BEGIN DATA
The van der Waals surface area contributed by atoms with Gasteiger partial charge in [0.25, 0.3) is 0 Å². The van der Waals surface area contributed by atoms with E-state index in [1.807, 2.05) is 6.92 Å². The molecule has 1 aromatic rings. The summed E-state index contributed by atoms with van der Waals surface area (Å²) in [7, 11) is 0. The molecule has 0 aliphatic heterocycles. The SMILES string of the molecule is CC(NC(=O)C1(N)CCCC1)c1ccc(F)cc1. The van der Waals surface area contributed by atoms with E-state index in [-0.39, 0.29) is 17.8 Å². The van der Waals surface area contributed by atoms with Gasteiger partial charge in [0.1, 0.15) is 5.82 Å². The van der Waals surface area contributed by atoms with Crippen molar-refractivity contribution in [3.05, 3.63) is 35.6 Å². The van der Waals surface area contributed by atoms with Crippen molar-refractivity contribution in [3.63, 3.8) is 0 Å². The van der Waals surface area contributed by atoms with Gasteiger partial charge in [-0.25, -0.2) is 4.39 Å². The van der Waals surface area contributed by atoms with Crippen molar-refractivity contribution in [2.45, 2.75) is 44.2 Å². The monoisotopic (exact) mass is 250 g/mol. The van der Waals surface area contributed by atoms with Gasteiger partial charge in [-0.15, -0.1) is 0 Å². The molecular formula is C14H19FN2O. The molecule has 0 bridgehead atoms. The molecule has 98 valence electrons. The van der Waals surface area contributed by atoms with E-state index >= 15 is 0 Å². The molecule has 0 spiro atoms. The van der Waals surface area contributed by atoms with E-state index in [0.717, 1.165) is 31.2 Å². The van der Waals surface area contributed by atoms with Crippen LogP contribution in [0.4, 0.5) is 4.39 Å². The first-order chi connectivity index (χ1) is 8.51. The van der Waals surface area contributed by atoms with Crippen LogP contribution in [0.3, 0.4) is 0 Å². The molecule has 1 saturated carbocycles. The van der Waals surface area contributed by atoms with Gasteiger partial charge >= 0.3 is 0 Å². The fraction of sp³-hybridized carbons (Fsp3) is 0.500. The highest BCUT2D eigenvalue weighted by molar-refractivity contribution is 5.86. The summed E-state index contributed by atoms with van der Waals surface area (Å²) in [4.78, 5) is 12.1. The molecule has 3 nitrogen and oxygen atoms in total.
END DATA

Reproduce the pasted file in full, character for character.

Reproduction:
The van der Waals surface area contributed by atoms with Gasteiger partial charge in [0.25, 0.3) is 0 Å². The van der Waals surface area contributed by atoms with E-state index in [1.807, 2.05) is 6.92 Å². The molecule has 1 aromatic rings. The summed E-state index contributed by atoms with van der Waals surface area (Å²) in [7, 11) is 0. The molecule has 0 aliphatic heterocycles. The SMILES string of the molecule is CC(NC(=O)C1(N)CCCC1)c1ccc(F)cc1. The van der Waals surface area contributed by atoms with E-state index in [-0.39, 0.29) is 17.8 Å². The van der Waals surface area contributed by atoms with Gasteiger partial charge in [0.1, 0.15) is 5.82 Å². The van der Waals surface area contributed by atoms with Crippen molar-refractivity contribution in [3.05, 3.63) is 35.6 Å². The van der Waals surface area contributed by atoms with Crippen molar-refractivity contribution in [3.63, 3.8) is 0 Å². The van der Waals surface area contributed by atoms with Gasteiger partial charge in [-0.25, -0.2) is 4.39 Å². The van der Waals surface area contributed by atoms with Crippen molar-refractivity contribution in [2.45, 2.75) is 44.2 Å². The monoisotopic (exact) mass is 250 g/mol. The van der Waals surface area contributed by atoms with Gasteiger partial charge in [-0.15, -0.1) is 0 Å². The molecular formula is C14H19FN2O. The molecule has 0 bridgehead atoms. The molecule has 98 valence electrons. The van der Waals surface area contributed by atoms with E-state index >= 15 is 0 Å². The molecule has 0 spiro atoms. The van der Waals surface area contributed by atoms with E-state index in [0.717, 1.165) is 31.2 Å². The van der Waals surface area contributed by atoms with Crippen LogP contribution in [0.4, 0.5) is 4.39 Å². The first-order chi connectivity index (χ1) is 8.51. The van der Waals surface area contributed by atoms with Crippen LogP contribution in [0.3, 0.4) is 0 Å². The molecule has 1 saturated carbocycles. The van der Waals surface area contributed by atoms with Gasteiger partial charge >= 0.3 is 0 Å². The fraction of sp³-hybridized carbons (Fsp3) is 0.500. The highest BCUT2D eigenvalue weighted by molar-refractivity contribution is 5.86. The summed E-state index contributed by atoms with van der Waals surface area (Å²) in [4.78, 5) is 12.1. The molecule has 3 nitrogen and oxygen atoms in total.